Jesenia Calderon was five years old when Philadelphia police arrested her father outside their home in Northeast Philadelphia after that attack by racists around 12:30 a.m. on August 4, 1996. The Calderon’s were the only Latino family living in the area. Dennis Calderon said drunken attackers cursed him for living in ‘their’ community.

Jesenia Calderon said, “We’re suffering the consequences of this injustice every day,” referencing her mother, younger brother, and other family members.

The judge that convicted Calderon and Maldonado – Gregory Smith – voided his 1997 guilty verdict two years later, citing evidence of innocence presented during an appeal. An examination by a forensic pathologist after the ’97 conviction linked Saladino’s injuries to his rare blood condition. That pathologist’s report stated Saladino’s injuries were not from “being struck by an instrument/weapon.”

Prosecutors had medical reports referencing Saladino’s rare blood condition before they prosecuted Calderon and Maldonado for causing his injuries. Yet, during that 1997 assault trial, prosecutor Williams and trial judge Smith both discounted those medical reports, according to the trial transcripts.

When Saladino died in 1998, prosecutors charged Calderon and Maldonado with murder – linking his death to the 1996 incident. The murder trial jury quickly acquitted the pair due largely to that forensic pathologist’s findings.

Philadelphia prosecutors fought successfully to reinstate that 1997 assault conviction voided by Smith. That reinstatement effort and other actions, some argue, evidenced what that June 2021 DA Office report condemned as the “win-at-all-cost culture” that drove too many Philadelphia prosecutors in the past.

Federal authorities deported Dennis Calderon in 2009, the same year Jesenia graduated from high school. After Calderon and Maldonado served two-plus years in Pennsylvania prison for that 1997 conviction and while successfully serving parole, federal agents placed them in immigration prison where they languished four-years before deportation.

The ordeal of Dennis Calderon and Julio Maldonado exposes “so many wrongdoers on so many levels” said immigration lawyer David Bennion, Executive Director of the Free Migration Project. Bennion is one of the lawyers working to end the exile of Calderon and Maldonado.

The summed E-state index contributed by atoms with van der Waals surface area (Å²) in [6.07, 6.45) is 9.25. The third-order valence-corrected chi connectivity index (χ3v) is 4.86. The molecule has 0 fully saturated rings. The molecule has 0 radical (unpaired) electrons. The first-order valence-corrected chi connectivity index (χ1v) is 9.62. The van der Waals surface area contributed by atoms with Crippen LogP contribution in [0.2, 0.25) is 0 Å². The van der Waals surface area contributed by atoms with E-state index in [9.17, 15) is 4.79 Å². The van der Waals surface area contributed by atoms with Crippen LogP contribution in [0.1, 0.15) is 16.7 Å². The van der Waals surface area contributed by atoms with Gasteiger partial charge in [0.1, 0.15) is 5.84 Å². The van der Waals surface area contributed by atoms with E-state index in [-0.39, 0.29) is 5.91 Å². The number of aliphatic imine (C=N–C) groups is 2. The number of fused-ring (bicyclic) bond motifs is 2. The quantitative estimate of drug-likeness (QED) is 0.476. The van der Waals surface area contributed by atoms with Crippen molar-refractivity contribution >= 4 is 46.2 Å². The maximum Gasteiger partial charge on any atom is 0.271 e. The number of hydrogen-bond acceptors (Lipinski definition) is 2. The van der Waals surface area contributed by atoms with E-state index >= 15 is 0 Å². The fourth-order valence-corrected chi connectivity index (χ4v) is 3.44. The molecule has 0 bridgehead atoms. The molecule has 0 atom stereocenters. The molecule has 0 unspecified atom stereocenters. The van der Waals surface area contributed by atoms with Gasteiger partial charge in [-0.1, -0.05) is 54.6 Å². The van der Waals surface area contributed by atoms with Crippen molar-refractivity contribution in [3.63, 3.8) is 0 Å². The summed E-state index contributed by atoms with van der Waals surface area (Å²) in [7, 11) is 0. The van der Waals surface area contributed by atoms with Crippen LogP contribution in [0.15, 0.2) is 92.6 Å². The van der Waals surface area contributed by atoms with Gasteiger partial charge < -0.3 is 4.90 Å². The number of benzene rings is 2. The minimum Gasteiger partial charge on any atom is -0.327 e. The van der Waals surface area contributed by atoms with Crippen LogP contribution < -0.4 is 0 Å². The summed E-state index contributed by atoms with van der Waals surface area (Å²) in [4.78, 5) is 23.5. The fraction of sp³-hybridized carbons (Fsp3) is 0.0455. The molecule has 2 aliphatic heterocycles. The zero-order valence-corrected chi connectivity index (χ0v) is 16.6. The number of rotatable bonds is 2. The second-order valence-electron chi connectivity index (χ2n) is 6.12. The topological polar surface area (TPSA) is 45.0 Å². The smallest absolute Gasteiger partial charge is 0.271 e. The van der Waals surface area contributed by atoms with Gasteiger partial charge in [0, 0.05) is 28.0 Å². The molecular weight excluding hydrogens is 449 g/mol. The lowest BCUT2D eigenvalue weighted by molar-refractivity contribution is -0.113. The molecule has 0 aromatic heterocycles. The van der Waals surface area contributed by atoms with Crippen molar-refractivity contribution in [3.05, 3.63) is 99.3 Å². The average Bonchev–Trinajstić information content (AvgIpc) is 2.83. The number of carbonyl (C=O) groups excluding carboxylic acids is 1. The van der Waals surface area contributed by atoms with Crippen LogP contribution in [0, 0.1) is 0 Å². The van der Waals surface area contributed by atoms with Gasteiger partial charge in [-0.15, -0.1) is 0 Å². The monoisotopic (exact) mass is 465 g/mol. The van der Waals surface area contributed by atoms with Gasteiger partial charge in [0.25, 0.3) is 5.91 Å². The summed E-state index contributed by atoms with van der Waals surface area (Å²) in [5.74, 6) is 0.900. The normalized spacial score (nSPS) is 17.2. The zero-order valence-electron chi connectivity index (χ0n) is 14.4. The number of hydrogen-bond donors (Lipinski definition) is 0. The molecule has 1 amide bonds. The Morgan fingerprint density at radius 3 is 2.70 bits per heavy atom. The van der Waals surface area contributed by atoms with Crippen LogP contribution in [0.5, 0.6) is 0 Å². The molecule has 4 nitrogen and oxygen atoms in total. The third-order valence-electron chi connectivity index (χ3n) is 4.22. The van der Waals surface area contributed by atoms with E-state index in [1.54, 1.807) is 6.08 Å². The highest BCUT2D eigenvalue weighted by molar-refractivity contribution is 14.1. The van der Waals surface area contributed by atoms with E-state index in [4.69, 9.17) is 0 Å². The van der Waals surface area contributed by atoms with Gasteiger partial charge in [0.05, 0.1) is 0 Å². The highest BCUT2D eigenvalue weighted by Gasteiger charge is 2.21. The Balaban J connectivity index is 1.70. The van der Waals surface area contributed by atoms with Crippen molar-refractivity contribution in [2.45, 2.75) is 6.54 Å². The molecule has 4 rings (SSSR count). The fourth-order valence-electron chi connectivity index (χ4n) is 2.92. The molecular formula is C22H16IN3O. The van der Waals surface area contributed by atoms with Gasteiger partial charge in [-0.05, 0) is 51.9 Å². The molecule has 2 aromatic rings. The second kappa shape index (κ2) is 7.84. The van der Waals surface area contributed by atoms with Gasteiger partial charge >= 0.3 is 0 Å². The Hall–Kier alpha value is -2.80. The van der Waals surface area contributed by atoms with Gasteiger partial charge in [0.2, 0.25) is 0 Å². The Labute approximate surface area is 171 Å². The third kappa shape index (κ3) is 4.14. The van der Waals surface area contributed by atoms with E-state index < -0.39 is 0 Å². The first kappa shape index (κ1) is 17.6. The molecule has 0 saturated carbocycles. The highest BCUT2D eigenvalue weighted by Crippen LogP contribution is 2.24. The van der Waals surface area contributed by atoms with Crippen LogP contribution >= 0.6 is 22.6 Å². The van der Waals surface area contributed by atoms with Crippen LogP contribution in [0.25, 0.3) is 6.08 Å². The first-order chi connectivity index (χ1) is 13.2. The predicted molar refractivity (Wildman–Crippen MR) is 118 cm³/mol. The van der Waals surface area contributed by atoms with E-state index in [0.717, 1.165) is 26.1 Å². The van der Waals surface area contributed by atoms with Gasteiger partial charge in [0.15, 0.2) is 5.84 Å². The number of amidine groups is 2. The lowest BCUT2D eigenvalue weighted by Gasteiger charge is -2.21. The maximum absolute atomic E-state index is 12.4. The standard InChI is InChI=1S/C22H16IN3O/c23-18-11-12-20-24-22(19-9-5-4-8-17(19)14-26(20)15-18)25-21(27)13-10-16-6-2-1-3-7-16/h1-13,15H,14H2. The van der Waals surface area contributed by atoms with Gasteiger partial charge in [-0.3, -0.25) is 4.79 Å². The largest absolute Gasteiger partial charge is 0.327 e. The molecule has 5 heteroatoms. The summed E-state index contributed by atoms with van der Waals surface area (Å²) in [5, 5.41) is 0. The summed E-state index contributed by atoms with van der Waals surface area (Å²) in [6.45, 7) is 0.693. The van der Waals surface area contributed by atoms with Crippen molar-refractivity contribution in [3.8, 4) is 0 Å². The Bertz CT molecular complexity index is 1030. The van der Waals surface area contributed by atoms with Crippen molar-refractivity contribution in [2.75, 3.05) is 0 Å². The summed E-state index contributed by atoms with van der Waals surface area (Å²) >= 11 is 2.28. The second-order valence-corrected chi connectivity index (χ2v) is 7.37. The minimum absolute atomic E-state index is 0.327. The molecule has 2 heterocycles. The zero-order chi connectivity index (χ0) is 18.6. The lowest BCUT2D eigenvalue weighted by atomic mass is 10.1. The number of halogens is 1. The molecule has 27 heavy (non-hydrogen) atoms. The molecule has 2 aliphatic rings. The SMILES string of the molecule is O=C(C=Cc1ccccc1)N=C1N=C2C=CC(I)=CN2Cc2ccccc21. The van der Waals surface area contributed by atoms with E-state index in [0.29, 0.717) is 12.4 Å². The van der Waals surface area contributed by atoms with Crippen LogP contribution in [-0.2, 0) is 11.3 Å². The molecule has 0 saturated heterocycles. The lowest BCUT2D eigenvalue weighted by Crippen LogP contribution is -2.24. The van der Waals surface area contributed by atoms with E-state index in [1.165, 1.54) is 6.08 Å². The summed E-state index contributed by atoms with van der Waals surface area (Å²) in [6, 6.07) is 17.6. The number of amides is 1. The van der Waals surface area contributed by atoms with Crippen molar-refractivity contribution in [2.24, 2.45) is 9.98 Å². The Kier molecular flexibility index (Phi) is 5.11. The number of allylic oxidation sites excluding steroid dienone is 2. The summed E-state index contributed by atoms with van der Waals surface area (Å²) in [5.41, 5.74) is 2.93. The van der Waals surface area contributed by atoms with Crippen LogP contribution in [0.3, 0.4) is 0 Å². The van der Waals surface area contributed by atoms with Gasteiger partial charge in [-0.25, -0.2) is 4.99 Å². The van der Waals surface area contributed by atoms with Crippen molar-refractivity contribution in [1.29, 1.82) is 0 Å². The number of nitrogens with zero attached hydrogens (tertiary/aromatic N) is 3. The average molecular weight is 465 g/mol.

“This is a case study of how the courts and ‘the system’ worked together to punish these guys,” Bennion said. “It makes no sense.”


Dennis Calderon lives in Lima, Peru, far from his wife, daughter, son, and other close family members. Calderon keeps in touch with his family through WhatsApp and Zoom but painfully misses real-time/real-touch contact. His wife and children have visited him Peru.

Although Calderon worked three jobs in Philadelphia when arrested – one full-time and two parttime – his status as a foreigner in Peru and his lack of fluency in Spanish makes employment difficult.

“The only jobs I can get here are not well paying,” Calderon said during a recent Zoom interview from Peru. Calderon lives near Maldonado in Lima.

Calderon lost the Northeast Philadelphia home he and his wife used their retirement funds to purchase. Threats by racists to firebomb the house and harm the family forced them to flee.

“Out of everything, what hurts the most is what they took from me. They took my kids! They ruined our lives,” Calderon said.

Like Calderon, Maldonado’s adjustment to Peru has been difficult. Maldonado lost his budding career as a chef in New York city where he lived. Maldonado also lost his fiancée following his 1996 arrest. Maldonado came to Philadelphia that August for a quick visit with family members. He stopped by to see Calderon’s new home shortly before the racist attack.

Julio Maldonado on Zoom from Peru

“I’m still shocked that this has gone this far,” Maldonado said during a recent Zoom interview from Lima. “This nightmare has gone on too long.”

Family members of Calderon and Maldonado also carry a weight from their plight.

Maria Calderon, Dennis’ sister, said her life’s been consumed with clearing the injustice that has snatched her brother and cousin away.

“This injustice has severely affected me mentally,” Maria, said.

Maria Calderon has thoroughly investigated the case, uncovering additional improprieties.

“Even the guy who threatened to firebomb Dennis’ house wasn’t arrested,” she noted.


Jesenia Calderon and her brother, Desmond, have both written poignant pleas to federal authorities begging for their father’s return.

Desmond Calderon sent a 2019 letter to immigration authorities noting his current service in the U.S. military.

“The bitter irony is that I fight for a country, whose judicial system has wronged my family terribly,” Desmond Calderon’s letter stated, pleading for his father’s return. “My father was convicted of a crime he did not commit…”